Study: COVID-19 Can Survive Longer in Eyes Than Noses

© AP Photo / Patrick SisonThis April 12, 2018 file photo shows the eye of a woman in New York. Patients are about to be enrolled in the first study to test gene editing inside the body to try to cure an inherited form of blindness. People with the disease have healthy eyes but lack a gene that converts light into signals to the brain that enable sight
This April 12, 2018 file photo shows the eye of a woman in New York.   Patients are about to be enrolled in the first study to test gene editing inside the body to try to cure an inherited form of blindness. People with the disease have healthy eyes but lack a gene that converts light into signals to the brain that enable sight - Sputnik International
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A recent case study published in the journal Annals of Internal Medicine reveals that COVID-19 might linger in the human eye longer than in other parts of the body, such as the nose.

According to the study, a 65-year-old woman traveled from Wuhan, China, to Italy in January 2020 and was admitted into a hospital on January 29, one day after she started experiencing coronavirus symptoms such as a dry cough and high fever. She also experienced a sore throat, eye inflammation, nausea and vomiting. The virus’s genetic material was found in ocular samples taken from the patient.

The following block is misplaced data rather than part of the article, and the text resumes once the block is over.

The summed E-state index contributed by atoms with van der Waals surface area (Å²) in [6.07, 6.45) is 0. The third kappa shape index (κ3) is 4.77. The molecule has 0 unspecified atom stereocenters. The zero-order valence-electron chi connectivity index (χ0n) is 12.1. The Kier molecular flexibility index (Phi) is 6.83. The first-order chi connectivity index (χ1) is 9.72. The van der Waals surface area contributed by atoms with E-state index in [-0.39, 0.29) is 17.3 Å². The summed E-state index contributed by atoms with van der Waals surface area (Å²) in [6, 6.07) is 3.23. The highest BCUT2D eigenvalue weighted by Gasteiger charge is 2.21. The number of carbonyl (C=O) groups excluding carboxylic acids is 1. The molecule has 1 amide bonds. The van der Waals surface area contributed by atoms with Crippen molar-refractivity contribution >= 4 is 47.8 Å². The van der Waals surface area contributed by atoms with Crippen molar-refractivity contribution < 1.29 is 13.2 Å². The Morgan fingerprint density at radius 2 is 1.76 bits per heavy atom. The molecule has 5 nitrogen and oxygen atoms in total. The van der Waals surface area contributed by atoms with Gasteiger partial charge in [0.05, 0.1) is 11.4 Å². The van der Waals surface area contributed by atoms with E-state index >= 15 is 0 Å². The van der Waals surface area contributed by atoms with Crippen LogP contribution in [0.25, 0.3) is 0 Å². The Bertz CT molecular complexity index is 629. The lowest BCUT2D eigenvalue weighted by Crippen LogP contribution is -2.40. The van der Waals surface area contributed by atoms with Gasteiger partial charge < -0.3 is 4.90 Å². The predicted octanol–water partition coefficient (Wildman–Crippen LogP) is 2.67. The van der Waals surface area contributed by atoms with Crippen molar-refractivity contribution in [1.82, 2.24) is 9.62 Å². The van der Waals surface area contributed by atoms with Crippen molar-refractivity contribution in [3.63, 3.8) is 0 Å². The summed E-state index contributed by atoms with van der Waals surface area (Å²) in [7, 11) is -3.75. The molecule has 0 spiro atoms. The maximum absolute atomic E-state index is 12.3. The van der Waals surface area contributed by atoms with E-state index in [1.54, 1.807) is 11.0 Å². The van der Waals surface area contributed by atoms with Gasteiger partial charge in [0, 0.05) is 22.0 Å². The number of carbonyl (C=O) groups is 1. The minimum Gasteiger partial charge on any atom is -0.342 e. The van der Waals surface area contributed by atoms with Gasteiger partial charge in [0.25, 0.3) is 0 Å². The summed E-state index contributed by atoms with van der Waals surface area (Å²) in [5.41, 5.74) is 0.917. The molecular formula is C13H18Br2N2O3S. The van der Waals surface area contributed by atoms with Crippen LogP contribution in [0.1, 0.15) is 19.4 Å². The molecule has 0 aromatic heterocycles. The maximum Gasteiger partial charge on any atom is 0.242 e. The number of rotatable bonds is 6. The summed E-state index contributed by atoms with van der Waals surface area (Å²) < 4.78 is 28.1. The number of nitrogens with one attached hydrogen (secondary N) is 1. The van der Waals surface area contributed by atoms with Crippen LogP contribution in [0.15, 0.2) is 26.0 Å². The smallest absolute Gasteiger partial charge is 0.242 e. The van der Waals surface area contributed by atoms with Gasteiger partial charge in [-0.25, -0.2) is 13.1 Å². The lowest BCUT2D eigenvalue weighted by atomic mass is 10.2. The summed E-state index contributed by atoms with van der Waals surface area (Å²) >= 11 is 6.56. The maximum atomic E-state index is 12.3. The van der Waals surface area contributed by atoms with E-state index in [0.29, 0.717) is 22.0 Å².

After 20 days in the hospital, her eye inflammation cleared up, and no virus material was detected in her nose. Ocular samples tested positive until the patient’s 21st day in the hospital. However, an ocular sample taken on her 27th day of hospitalization once again tested positive for the coronavirus, even though nasal samples remained negative.

The study suggests that SARS-CoV-2, the virus that causes COVID-19, can undergo “sustained replication in conjunctiva,” the mucous membrane that lines the eyelid. The researchers note the “importance of control measures, such as avoiding touching the nose, mouth and eyes and frequent hand washing.”

“A related implication is the importance of appropriate use of personal protective equipment for ophthalmologists during clinical examination, because ocular mucosa [mucous membranes] may be not only a site of virus entry but also a source of contagion. Furthermore, we observed that ocular involvement of SARS-CoV-2 may occur early in the COVID-19 course, suggesting that measures to prevent transmission via this route must be implemented as early as possible,” the study notes.

Every day, new information regarding the virus is being disseminated. This week, US doctors have become increasingly suspicious that a new condition that causes purple, blue or red discoloration in toes and occasionally fingers, which has been exhibited in an increased number of patients around the country, may be connected to COVID-19.

In addition, loss of smell or taste and suffering from diarrhea have been noted as possible symptoms of infection by the US Centers for Disease Control and Prevention and the World Health Organization.

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